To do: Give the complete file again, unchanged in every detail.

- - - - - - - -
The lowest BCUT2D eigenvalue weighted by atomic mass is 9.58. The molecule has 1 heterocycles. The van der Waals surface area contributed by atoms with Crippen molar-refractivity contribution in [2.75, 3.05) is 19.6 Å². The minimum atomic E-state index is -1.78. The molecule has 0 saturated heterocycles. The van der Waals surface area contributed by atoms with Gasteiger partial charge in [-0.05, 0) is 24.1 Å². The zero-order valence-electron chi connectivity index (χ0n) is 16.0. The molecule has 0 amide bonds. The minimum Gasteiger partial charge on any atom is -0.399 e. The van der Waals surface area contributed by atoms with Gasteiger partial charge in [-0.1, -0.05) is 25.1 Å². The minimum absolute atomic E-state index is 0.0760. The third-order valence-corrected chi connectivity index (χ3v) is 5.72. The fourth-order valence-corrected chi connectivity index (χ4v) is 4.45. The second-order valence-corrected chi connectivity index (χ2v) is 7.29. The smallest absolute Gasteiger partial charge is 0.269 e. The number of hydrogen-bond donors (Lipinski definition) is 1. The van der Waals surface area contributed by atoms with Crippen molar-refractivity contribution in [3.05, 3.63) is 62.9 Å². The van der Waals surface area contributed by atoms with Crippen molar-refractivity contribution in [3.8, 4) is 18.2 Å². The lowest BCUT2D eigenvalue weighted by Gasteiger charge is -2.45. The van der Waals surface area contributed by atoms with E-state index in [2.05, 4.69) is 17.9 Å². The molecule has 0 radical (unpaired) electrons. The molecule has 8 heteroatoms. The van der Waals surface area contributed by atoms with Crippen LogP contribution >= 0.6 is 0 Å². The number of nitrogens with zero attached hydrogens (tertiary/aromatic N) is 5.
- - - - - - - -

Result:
The lowest BCUT2D eigenvalue weighted by atomic mass is 9.58. The molecule has 1 heterocycles. The van der Waals surface area contributed by atoms with Crippen molar-refractivity contribution in [2.75, 3.05) is 19.6 Å². The minimum atomic E-state index is -1.78. The molecule has 0 saturated heterocycles. The van der Waals surface area contributed by atoms with Gasteiger partial charge in [-0.05, 0) is 24.1 Å². The zero-order valence-electron chi connectivity index (χ0n) is 16.0. The molecule has 0 amide bonds. The minimum Gasteiger partial charge on any atom is -0.399 e. The van der Waals surface area contributed by atoms with Gasteiger partial charge in [-0.1, -0.05) is 25.1 Å². The minimum absolute atomic E-state index is 0.0760. The third-order valence-corrected chi connectivity index (χ3v) is 5.72. The fourth-order valence-corrected chi connectivity index (χ4v) is 4.45. The second-order valence-corrected chi connectivity index (χ2v) is 7.29. The smallest absolute Gasteiger partial charge is 0.269 e. The number of hydrogen-bond donors (Lipinski definition) is 1. The van der Waals surface area contributed by atoms with Crippen molar-refractivity contribution in [3.05, 3.63) is 62.9 Å². The van der Waals surface area contributed by atoms with Crippen molar-refractivity contribution in [3.8, 4) is 18.2 Å². The lowest BCUT2D eigenvalue weighted by Gasteiger charge is -2.45. The van der Waals surface area contributed by atoms with E-state index in [2.05, 4.69) is 17.9 Å². The molecule has 0 radical (unpaired) electrons. The molecule has 8 heteroatoms. The van der Waals surface area contributed by atoms with Crippen LogP contribution >= 0.6 is 0 Å². The number of nitrogens with zero attached hydrogens (tertiary/aromatic N) is 5.